Frankly, it is a bit ridiculous that there are so many clinical trials underway, especially given the fact that some of the drugs used in the tests are not likely to be effective in treating the disease. Gumnami Baba said to Al Jazeera.

As a result, this leaves less room for trials that are actually an opportunity to effectively treat patients and indirectly slows down the process of finding a real cure. While there is currently no single medication that has allowed scientists to determine its efficacy against the disease.

All 293 medications or a combination of medications have been tried, one stands out: Remedisvir, an antiviral medication that is made by the American pharmaceutical company. Gilead. Science and purpose to fight the Ebola virus.

“The only medicine we have at the moment is that we can have real efficacy and that is Remedisvir,” Bruce Aylward, deputy director general of the World Health Organization or WHO, said at the press conference after visiting the epicenter of the outbreak in Wuhan.

The drug made its debut in the fight against COVID-19 early last month, when a paper report on treating a case discharged in the United States was published in The New England Journal of Medicine. Two days later, the Sino-Japanese Friendship Hospital in Wuhan also began its clinical trial, and results are expected in April.

Which may give doctors a more definitive answer to the drug’s effectiveness. Plasma donation: Gilead also announced the start of a two-phase 3 clinical trial to assess the drug’s safety and efficacy on February 26, which would include 1,000 infected adults. Doctors in China are putting other contenders into clinical trials.

In addition to remdesivir, doctors in China are putting other contenders into clinical trials, including chlorine phosphate, an antimalarial drug, after finding “apparent efficacy” in treating COVID-19. Previously, HIV drugs, such as lopinavir or arbidor, were also included in China’s diagnostic and treatment plan, which has been updated six times since the outbreak began.

None of these medications has been universally applied to all patients struggling with new coronaviruses. This problem extends to plasma drawn from donated blood from those who have recovered. Earlier this month, doctors confirmed that using plasma had some benefit in fighting the disease, but experts remain cautious.

Any complementary medication or option is only part of the entire treatment plan, so the idea of injecting plasma to give patients immediate results can only be seen in the movies,” said Dr. Zhang Wenheng, leader of a medical team sent from Shanghai. he said. To help Wuhan cope with the outbreak.

The results are limited, and the use of plasma will likely reduce the time it takes to treat the disease from five to 10 days to three to five days. Others are also alerted to the treatment, preferring to wait until the test results are revealed. Outstanding professor at Columbia University, Dr. David Ho said:

It is unclear how effective these drugs will be and we need some new drugs to effectively slow the progression of the disease. In addition to using existing drugs, the development of a vaccine has also been in the news since a group of scientists in Shanghai first released the viral genome of the virus in early January.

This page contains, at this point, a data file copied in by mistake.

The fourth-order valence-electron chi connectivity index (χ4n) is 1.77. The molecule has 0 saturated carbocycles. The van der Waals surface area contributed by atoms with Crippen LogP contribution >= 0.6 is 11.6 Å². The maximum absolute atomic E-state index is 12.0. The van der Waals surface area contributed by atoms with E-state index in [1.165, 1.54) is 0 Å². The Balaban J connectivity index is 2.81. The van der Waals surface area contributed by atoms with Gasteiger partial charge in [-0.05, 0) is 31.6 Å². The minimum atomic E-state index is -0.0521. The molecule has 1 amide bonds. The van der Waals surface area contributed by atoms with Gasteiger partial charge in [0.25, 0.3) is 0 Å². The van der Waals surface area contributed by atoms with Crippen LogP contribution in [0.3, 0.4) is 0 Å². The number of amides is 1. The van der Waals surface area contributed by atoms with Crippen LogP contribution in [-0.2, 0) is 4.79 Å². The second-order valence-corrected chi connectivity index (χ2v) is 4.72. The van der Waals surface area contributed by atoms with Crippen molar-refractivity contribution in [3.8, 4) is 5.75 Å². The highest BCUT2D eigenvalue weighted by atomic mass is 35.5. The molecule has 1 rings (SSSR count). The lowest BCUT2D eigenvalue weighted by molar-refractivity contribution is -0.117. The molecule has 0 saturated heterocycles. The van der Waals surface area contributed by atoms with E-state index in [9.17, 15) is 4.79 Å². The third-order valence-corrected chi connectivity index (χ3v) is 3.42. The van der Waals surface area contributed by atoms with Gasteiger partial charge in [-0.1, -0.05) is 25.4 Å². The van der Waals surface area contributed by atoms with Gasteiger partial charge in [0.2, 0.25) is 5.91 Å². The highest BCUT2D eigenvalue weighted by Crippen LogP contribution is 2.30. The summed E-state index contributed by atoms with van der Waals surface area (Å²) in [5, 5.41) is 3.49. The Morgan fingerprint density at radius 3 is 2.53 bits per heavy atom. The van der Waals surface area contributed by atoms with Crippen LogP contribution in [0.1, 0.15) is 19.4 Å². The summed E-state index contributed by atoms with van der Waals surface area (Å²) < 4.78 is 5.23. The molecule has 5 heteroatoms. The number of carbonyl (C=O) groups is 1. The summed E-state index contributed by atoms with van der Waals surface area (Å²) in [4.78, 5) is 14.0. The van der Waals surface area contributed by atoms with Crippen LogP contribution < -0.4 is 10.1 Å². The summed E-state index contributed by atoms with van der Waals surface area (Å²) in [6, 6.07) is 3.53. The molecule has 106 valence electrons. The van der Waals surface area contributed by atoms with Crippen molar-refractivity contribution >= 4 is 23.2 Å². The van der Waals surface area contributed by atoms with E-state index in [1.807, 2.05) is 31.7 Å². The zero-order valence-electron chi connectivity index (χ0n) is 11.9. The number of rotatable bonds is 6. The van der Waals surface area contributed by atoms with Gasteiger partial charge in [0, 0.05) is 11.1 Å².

Finding a Vaccine: Despite a concerted effort from around the world, experts believe it will take at least a year for any vaccine to be available to the general public. Modern, a US-based biotech company, is leading the world race and on February 24 launched the first batch of a vaccine against the new coronavirus for human use.

In a statement, the company said that the vials of mRNA-1273, the name of the official vaccine, had been sent to the National Institute of Allergy and Infectious Diseases (NIAID) to be used in the Phase 1 study in the United States.

The clinical trial will be the first at a research center in Seattle among 45 volunteers and is expected to take 13 months to determine the primary goal, whether the vaccine will trigger an immune system response and whether it is safe.

After Phase 1, there will be a clinical trial to assess the vaccine’s ability to counter the truly new coronavirus. “The earliest efficacy test will take an additional six to eight months, making it the fastest we can get a virus sequence from a test.”

It will not apply unless it applies to the epidemic, unless it lasts another year or year and a half, “NIAID Director Anthony Fauci said last week at a press conference hosted by the President of the United States, Donald Trump said.

In addition to the lengthy process of developing a vaccine from scratch, the researchers also expressed concern about its fate: many doubts could halt its development if the outbreak begins to stop, as happened with SARS, originating in China, the last major outbreak to occur.

A leading pulmonologist in China, Dr. “We never had a chance to test SARS vaccines because there was no need to continue development at that time,” said Zhong Nanshan. “However, I think the nature of the rapid spread of the virus in this case, and how unexpectedly the epidemic will last until later, is important to continue this effort.”